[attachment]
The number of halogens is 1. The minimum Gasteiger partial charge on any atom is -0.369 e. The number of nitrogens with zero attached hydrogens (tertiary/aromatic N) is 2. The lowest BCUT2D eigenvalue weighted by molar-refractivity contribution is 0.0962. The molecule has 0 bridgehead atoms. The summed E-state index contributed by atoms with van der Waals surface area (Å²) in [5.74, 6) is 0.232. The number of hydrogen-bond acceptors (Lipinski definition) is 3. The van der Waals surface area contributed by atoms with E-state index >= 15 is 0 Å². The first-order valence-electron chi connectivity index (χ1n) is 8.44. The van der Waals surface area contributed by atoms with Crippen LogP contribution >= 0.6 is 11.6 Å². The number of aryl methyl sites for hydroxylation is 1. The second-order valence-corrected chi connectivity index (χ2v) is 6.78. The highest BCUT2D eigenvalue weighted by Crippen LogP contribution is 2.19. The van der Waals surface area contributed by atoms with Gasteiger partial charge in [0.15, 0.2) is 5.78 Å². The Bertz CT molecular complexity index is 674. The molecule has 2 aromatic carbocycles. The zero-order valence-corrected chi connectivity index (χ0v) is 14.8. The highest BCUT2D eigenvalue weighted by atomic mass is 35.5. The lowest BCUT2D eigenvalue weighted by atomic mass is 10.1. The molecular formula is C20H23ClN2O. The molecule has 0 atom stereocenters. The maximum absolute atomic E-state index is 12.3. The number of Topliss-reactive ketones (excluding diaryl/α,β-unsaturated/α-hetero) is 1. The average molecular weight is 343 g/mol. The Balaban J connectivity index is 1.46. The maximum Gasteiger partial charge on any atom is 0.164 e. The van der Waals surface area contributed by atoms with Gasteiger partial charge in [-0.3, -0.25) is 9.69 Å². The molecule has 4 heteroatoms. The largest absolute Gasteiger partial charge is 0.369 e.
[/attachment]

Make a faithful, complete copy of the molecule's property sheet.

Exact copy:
The number of halogens is 1. The minimum Gasteiger partial charge on any atom is -0.369 e. The number of nitrogens with zero attached hydrogens (tertiary/aromatic N) is 2. The lowest BCUT2D eigenvalue weighted by molar-refractivity contribution is 0.0962. The molecule has 0 bridgehead atoms. The summed E-state index contributed by atoms with van der Waals surface area (Å²) in [5.74, 6) is 0.232. The number of hydrogen-bond acceptors (Lipinski definition) is 3. The van der Waals surface area contributed by atoms with E-state index >= 15 is 0 Å². The first-order valence-electron chi connectivity index (χ1n) is 8.44. The van der Waals surface area contributed by atoms with Crippen LogP contribution >= 0.6 is 11.6 Å². The number of aryl methyl sites for hydroxylation is 1. The second-order valence-corrected chi connectivity index (χ2v) is 6.78. The highest BCUT2D eigenvalue weighted by Crippen LogP contribution is 2.19. The van der Waals surface area contributed by atoms with Gasteiger partial charge in [0.15, 0.2) is 5.78 Å². The Bertz CT molecular complexity index is 674. The molecule has 2 aromatic carbocycles. The zero-order valence-corrected chi connectivity index (χ0v) is 14.8. The highest BCUT2D eigenvalue weighted by atomic mass is 35.5. The lowest BCUT2D eigenvalue weighted by atomic mass is 10.1. The molecular formula is C20H23ClN2O. The molecule has 0 atom stereocenters. The maximum absolute atomic E-state index is 12.3. The number of Topliss-reactive ketones (excluding diaryl/α,β-unsaturated/α-hetero) is 1. The average molecular weight is 343 g/mol. The Balaban J connectivity index is 1.46. The maximum Gasteiger partial charge on any atom is 0.164 e. The van der Waals surface area contributed by atoms with Gasteiger partial charge in [-0.3, -0.25) is 9.69 Å². The molecule has 4 heteroatoms. The largest absolute Gasteiger partial charge is 0.369 e.